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WWIII Watch: Macron Floats Troops in Ukraine for First Time, Moscow Warns of ‘Inevitable’ War with NATO

Discussion of sending NATO troops into Ukraine itself has suddenly broken into the open for the first time, prompting Russia to warn that “a direct military conflict between NATO and Russia will be inevitable” if Western troops became engaged.

NATO Secretary-General Jens Stoltenberg issued a denial that the alliance was planning to send troops to fight in Ukraine on Tuesday morning, following 24 hours of public discussion among member states on the move, which also triggered a dark threat from Moscow about their response to any such deployment.

The discussion came around an emergency meeting on Ukraine called by French President Emmanuel Macron on Monday, who appears the most publicly supportive of a NATO deployment directly against Russia. President Macron said yesterday that sending Western soldiers to Ukraine “could not be ruled out” and that “we must do whatever we can to obtain our objective”.

TOPSHOT – French President Emmanuel Macron speaks during a press conference at the end of the international conference aimed at strengthening Western support for Ukraine, at the Elysée presidential palace in Paris, on February 26, 2024. The meeting at the Elysée Palace will be a chance for participants to “reaffirm their unity as well as their determination to defeat the war of aggression waged by Russia in Ukraine”, the French presidency said. (Photo by GONZALO FUENTES / POOL / AFP) (Photo by GONZALO FUENTES/POOL/AFP via Getty Images)

Noting there was no consensus in favour of going to war with Russia at the moment, Macron compared that reluctance to all of the many other ‘red lines’ crossed by NATO in the past two years, which had gone from European nations just giving Ukraine “sleeping bags and helmets” in 2022 to donating battle tanks and cruise missiles in 2023 and preparing to hand over advanced jet fighters in 2024.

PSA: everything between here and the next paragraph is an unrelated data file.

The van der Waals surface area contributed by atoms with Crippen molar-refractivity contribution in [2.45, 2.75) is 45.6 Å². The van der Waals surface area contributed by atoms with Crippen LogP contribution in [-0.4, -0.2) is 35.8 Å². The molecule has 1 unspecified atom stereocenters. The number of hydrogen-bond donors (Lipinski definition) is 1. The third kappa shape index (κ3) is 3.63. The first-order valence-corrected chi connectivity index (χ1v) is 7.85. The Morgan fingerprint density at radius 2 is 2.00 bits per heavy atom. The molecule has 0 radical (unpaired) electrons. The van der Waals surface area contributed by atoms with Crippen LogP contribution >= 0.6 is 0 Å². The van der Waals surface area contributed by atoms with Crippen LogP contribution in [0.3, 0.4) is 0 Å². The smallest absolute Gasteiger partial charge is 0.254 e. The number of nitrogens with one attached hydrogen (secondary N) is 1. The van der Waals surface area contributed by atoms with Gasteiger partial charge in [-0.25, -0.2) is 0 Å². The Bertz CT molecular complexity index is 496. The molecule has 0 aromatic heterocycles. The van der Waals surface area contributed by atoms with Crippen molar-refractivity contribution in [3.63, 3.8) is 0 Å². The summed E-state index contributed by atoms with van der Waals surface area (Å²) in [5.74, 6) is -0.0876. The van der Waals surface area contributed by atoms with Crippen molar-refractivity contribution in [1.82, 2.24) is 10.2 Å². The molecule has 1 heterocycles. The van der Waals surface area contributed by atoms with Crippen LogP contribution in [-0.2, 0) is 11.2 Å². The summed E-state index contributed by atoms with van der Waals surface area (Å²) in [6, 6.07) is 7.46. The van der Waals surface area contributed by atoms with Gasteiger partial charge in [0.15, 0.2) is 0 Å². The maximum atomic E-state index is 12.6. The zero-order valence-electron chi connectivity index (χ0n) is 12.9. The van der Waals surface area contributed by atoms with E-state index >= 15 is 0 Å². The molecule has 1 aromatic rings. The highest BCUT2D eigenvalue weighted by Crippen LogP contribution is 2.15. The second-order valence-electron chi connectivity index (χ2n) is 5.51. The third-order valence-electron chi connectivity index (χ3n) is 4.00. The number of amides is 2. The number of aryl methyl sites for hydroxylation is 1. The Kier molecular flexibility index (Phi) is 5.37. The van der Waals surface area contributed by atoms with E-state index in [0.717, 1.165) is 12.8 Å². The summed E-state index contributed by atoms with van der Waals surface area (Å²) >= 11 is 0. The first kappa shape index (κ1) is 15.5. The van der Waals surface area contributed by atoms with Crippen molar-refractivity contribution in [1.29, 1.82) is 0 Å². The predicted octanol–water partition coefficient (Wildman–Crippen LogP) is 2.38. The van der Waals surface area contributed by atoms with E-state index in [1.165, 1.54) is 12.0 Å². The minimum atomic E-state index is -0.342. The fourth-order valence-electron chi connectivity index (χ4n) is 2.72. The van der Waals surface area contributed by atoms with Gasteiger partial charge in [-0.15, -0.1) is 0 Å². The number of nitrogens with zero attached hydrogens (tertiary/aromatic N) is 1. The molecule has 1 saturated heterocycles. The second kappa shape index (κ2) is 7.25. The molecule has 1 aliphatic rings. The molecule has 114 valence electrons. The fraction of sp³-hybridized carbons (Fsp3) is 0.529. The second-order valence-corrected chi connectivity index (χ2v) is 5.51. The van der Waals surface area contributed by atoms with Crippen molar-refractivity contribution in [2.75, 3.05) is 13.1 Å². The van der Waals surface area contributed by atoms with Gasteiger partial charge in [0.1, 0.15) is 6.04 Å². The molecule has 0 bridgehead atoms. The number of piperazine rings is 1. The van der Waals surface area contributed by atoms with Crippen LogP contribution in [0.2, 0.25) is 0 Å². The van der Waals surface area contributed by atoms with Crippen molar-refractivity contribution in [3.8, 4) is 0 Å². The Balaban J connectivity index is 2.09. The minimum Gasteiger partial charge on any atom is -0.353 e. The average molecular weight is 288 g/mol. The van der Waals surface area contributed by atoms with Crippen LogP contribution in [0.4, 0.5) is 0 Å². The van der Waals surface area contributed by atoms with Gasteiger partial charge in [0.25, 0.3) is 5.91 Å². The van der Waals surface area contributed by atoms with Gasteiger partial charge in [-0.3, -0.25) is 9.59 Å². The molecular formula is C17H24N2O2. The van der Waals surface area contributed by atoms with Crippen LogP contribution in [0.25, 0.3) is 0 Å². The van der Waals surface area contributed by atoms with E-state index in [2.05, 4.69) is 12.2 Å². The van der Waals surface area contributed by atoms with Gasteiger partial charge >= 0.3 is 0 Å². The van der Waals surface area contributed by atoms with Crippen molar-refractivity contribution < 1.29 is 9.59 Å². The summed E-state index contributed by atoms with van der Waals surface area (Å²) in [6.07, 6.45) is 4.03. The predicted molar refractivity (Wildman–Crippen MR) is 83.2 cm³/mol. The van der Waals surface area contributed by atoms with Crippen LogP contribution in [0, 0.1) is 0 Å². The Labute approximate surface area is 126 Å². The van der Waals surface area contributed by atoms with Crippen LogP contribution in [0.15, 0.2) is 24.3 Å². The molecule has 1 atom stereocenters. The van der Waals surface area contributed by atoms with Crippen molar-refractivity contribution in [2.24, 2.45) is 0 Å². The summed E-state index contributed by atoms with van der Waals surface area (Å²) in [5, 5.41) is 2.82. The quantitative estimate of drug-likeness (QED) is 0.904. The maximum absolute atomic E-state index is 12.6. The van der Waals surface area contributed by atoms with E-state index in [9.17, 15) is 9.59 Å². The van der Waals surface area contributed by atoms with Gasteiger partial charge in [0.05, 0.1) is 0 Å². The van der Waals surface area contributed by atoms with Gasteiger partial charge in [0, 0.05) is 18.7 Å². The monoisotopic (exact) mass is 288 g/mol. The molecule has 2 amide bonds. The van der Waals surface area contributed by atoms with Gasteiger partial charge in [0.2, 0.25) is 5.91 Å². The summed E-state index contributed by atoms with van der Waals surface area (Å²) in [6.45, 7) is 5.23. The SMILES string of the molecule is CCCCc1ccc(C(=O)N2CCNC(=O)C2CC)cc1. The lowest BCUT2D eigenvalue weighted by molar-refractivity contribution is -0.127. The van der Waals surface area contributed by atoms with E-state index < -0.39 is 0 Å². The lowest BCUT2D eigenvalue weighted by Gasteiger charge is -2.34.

“Nothing should be excluded. We will do everything that we can to make sure that Russia does not prevail”, Macron said, while expressing his belief Russia was preparing to take more territory not just in Ukraine, but in other countries too, reports The Times.

Presenting conflicting views on the subject are smaller nations like the Czech Republic, for instance, with their Prime Minister Petr Fiala saying on Monday: “[We are] certainly not preparing to send any soldiers to Ukraine, nobody has to worry about that.”

Sweden, not technically a NATO member yet but joining the alliance in the coming days, perhaps even before the end of the week, also put distance between itself and France’s bellicose views. Prime Minister Ulf Kristersson said Macron’s views were a matter purely for his country, and France electing to get involved in a foreign war doesn’t force other NATO members to follow, given it is a purely defensive alliance.

Kristersson said: “There are not any requests from Ukraine’s side either for that. That question is not relevant… It is not relevant at all right now. There is no discussion like that ongoing in Sweden. We are participating by sending resources, materials and money to Ukraine and that is appreciated very much.”